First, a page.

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Uber raises another $1.6 billion with convertible debt sale

Uber Technologies Inc.’s insatiable desire for funding to fuel its worldwide growth shows no sign of letting up.

The ride-hailing app company raised another $1.6 billion Wednesday with a sale of convertible bonds to clients of Goldman Sachs & Co. (GS), according to various media reports. Preparations for the offering had first been reported by Fortune in December.

That adds to around $2.8 billion raised so far in equity, according to the Wall Street Journal, the last $1.2 billion of which came only two months ago, when internet giant Baidu Inc. (BIDU) injected an estimated $600 million to help roll out Uber’s services in China.

The latest round of equity funding valued Uber at $41.4 billion, briefly making it the most valuable start-up ever (it was eclipsed shortly afterwards by Chinese smartphone maker Xiaomi).

The WSJ said Uber had offered investors a six-year bond that converts into equity at a discount of 20%-30% to the price of Uber’s initial public offering, whenever that takes place. The Financial Times reported that the coupon on the bond will rise if the IPO doesn’t happen within four years. The timing of that step-up is interesting because it gives the company freedom to stay private without any increase in its cost of capital for four years, whereas many observers expect it to IPO well before that.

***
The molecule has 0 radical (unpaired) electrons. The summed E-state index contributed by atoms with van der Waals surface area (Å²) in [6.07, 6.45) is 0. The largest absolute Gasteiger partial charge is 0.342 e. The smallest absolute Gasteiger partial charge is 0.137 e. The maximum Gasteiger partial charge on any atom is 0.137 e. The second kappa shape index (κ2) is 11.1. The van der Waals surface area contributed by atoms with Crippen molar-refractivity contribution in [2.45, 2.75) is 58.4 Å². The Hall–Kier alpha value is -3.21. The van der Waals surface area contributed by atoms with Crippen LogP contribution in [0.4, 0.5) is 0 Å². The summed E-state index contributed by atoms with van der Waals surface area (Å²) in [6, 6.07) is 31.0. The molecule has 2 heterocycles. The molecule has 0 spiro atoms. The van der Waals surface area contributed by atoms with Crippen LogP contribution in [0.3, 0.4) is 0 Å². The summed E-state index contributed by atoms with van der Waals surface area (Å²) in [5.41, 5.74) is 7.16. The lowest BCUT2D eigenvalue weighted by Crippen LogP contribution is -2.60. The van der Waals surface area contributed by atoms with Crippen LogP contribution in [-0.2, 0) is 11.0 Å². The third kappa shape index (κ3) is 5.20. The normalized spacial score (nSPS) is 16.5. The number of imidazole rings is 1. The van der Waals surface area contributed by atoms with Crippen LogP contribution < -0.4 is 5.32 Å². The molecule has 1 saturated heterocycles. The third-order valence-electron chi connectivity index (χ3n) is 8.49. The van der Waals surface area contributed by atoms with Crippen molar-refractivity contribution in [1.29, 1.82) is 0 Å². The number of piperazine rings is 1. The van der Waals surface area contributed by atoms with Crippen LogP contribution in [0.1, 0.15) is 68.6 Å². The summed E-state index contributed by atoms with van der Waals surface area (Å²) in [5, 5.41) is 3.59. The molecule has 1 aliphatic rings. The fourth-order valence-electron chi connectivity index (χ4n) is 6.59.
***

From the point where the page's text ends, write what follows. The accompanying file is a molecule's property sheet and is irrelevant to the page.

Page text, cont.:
The company faces considerable challenges in rolling out its taxi-hailing services, amid concerns over passenger safety and resistance from entrenched vested interests among licensed taxi drivers. Resistance has been particularly fierce to it in Europe, notably in Germany, where licensed taxi drivers have successfully challenged Uber drivers’ right to pick up passengers.

CEO Travis Kalanick said in a speech in Munich last week that “We want to make 2015 the year where we establish partnerships with new European cities.”

While it’s the taxi-hailing app that has been the cornerstone of Uber’s growth to date, the company is now branching out into car-pooling, having already debuted the service in New York, San Francisco and Paris.

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